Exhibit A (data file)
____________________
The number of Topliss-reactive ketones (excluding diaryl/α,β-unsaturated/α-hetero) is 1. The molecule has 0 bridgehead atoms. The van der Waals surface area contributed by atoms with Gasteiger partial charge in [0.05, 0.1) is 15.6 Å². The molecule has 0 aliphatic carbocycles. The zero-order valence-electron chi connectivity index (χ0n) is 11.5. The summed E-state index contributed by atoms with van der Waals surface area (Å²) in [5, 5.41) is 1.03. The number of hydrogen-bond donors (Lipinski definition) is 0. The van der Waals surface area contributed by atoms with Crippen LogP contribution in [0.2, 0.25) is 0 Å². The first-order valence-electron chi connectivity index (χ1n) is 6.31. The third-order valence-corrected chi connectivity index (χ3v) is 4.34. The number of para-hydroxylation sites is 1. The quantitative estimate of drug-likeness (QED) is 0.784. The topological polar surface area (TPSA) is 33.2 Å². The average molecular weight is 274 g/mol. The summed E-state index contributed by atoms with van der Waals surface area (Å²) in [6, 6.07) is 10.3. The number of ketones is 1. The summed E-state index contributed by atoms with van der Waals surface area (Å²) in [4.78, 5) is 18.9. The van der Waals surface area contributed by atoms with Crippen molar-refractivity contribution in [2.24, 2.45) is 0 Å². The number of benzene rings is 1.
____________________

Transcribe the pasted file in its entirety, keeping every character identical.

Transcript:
The number of Topliss-reactive ketones (excluding diaryl/α,β-unsaturated/α-hetero) is 1. The molecule has 0 bridgehead atoms. The van der Waals surface area contributed by atoms with Gasteiger partial charge in [0.05, 0.1) is 15.6 Å². The molecule has 0 aliphatic carbocycles. The zero-order valence-electron chi connectivity index (χ0n) is 11.5. The summed E-state index contributed by atoms with van der Waals surface area (Å²) in [5, 5.41) is 1.03. The number of hydrogen-bond donors (Lipinski definition) is 0. The van der Waals surface area contributed by atoms with Crippen LogP contribution in [0.2, 0.25) is 0 Å². The first-order valence-electron chi connectivity index (χ1n) is 6.31. The third-order valence-corrected chi connectivity index (χ3v) is 4.34. The number of para-hydroxylation sites is 1. The quantitative estimate of drug-likeness (QED) is 0.784. The topological polar surface area (TPSA) is 33.2 Å². The average molecular weight is 274 g/mol. The summed E-state index contributed by atoms with van der Waals surface area (Å²) in [6, 6.07) is 10.3. The number of ketones is 1. The summed E-state index contributed by atoms with van der Waals surface area (Å²) in [4.78, 5) is 18.9. The van der Waals surface area contributed by atoms with Crippen molar-refractivity contribution in [2.24, 2.45) is 0 Å². The number of benzene rings is 1.